Fire Chief Chris James put the policy into place after 911 Dispatch Center Director Dominic Nutter told him of his concerns about Gold Cross EMS.
“My people told me they had noticed Gold Cross wasn’t asking for first responders as often,” Nutter said. “I believe they have been asking for them less in general.”
In the new procedure, the dispatchers will refer to a list of 16 situations and send the fire department’s first responders automatically. Currently, they have to be requested by Gold Cross, except in four specific situations: CPR in progress, drowning, gunshots and stabbings.
The new policy says Gold Cross can still request first responders, too.
Gold Cross owner Bo Pounds said he does not believe his dispatch center has been asking for first responders less often.
“I don’t care what they send,” he said. “They can do whatever they want, as long as they leave room for the ambulance.”
Shortly after James became interim fire chief, the department’s EMS director at the time, Matt Paynter, presented a policy to James that he said was in compliance with the city’s contract with Gold Cross in which the ambulance service would be responsible for requesting first responders.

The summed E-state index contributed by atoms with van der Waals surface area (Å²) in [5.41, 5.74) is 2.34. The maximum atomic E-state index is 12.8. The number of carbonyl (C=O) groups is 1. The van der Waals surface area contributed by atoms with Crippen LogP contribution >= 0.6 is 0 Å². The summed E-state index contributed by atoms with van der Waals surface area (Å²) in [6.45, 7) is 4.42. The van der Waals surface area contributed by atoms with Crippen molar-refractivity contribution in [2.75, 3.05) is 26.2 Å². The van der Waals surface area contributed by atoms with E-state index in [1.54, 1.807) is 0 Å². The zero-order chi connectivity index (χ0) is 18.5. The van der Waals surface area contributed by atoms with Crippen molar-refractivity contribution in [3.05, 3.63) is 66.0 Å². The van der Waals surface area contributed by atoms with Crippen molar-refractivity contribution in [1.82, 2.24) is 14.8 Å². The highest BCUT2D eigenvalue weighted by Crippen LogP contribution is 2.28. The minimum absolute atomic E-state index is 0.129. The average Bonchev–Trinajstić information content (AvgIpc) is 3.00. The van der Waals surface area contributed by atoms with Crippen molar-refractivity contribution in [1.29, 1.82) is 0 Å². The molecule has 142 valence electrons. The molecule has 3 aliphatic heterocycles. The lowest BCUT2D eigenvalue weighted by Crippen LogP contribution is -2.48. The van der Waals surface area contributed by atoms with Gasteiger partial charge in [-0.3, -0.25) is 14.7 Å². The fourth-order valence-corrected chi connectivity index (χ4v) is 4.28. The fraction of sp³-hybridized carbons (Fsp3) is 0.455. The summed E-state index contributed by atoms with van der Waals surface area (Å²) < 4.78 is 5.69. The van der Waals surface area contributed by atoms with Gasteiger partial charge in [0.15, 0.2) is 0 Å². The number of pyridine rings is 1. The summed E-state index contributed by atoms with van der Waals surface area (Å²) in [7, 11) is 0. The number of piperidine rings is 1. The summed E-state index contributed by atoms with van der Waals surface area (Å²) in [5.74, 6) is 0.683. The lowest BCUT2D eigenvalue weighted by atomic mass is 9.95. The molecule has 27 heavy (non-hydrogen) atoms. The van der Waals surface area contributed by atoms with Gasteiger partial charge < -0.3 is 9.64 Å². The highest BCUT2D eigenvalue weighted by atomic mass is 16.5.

After Nutter and James met on the subject, James said he consulted with some of the fire battalion chiefs, the fire department’s lawyers and the EMS director, Dr. Phillip Coule of Medical College of Georgia Hospital. He said the policy came out of those conversations.
“I just want to make sure the citizens are getting the quickest medical attention possible,” James said. “We have 19 strategically placed fire stations. The chances are we can get to the situation faster than an ambulance.”
The policy also says Gold Cross cannot cancel the first responder unless they are on the scene and have “obtained sufficient information to know that a Fire First Responder unit is not necessary.” It says the 911 Dispatch Center should confirm the ambulance is on scene. Even in that situation, the first responders are to stay in route, but without lights or sirens.
James was concerned that first responders were being called off when Gold Cross was not on the scene.
“We don’t need to delay emergency medical attention,” James said. “I believe this policy will ensure the citizens get the quickest medical response.”